Encyclopedia Astronautica
Microcosm 89N

Microcosm Lox/Kerosene rocket engine. 89 kN. First stages. Hardware. In 2005 tests were conducted of this low-cost ablative composite rocket engine for responsive launch vehicle applications.

In May 2005 Microcosm successfully completed a series of tests of an 89,000-newton low-cost ablative composite rocket engine for responsive launch vehicle applications. Several engines underwent a series of tests ranging from 1 second to 30 seconds in duration with multiple injectors, chambers, and operating pressures. The testing was the combined effort of Microcosm; Sierra Engineering of Carson City, Nevada, which designed the injector for the engine; and the AFRL facilities at Edwards Air Force Base where the tests were conducted. This engine would be used on the booster pods and sustainer stage of the Microcosm Eagle SLV included in the DARPA and USAF FALCON Small Launch Vehicle Program.

Application: First stages.


Propellant Formulation: Lox/Jet A.

Status: Hardware.
Thrust: 89.00 kN (20,007 lbf).
First Launch: 2000-2004.

More... - Chronology...

Associated Countries
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Associated Manufacturers and Agencies
  • Microcosm American manufacturer of rocket engines and rockets. Microcosm, USA. More...

Associated Propellants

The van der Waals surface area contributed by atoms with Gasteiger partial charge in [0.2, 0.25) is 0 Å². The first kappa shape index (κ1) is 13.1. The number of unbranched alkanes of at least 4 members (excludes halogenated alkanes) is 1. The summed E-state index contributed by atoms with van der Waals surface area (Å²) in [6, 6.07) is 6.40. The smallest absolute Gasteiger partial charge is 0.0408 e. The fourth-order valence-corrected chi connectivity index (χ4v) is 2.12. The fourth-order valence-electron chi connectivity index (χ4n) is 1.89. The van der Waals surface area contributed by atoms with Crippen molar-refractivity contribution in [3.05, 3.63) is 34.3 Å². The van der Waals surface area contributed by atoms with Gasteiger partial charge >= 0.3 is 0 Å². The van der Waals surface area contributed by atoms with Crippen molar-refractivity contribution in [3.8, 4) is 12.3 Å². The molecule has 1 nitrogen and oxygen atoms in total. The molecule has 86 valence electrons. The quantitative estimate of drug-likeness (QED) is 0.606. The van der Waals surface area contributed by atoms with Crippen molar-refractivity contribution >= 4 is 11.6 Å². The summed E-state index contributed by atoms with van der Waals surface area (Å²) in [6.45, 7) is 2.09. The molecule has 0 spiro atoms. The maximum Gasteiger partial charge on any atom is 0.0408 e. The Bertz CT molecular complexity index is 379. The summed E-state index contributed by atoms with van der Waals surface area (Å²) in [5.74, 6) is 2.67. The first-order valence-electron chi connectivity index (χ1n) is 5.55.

• Lox/Kerosene Liquid oxygen was the earliest, cheapest, safest, and eventually the preferred oxidiser for large space launchers. Its main drawback is that it is moderately cryogenic, and therefore not suitable for military uses where storage of the fuelled missile and quick launch are required. In January 1953 Rocketdyne commenced the REAP program to develop a number of improvements to the engines being developed for the Navaho and Atlas missiles. Among these was development of a special grade of kerosene suitable for rocket engines. Prior to that any number of rocket propellants derived from petroleum had been used. Goddard had begun with gasoline, and there were experimental engines powered by kerosene, diesel oil, paint thinner, or jet fuel kerosene JP-4 or JP-5. The wide variance in physical properties among fuels of the same class led to the identification of narrow-range petroleum fractions, embodied in 1954 in the standard US kerosene rocket fuel RP-1, covered by Military Specification MIL-R-25576. In Russia, similar specifications were developed for kerosene under the specifications T-1 and RG-1. The Russians also developed a compound of unknown formulation in the 1980's known as 'Sintin', or synthetic kerosene. More...

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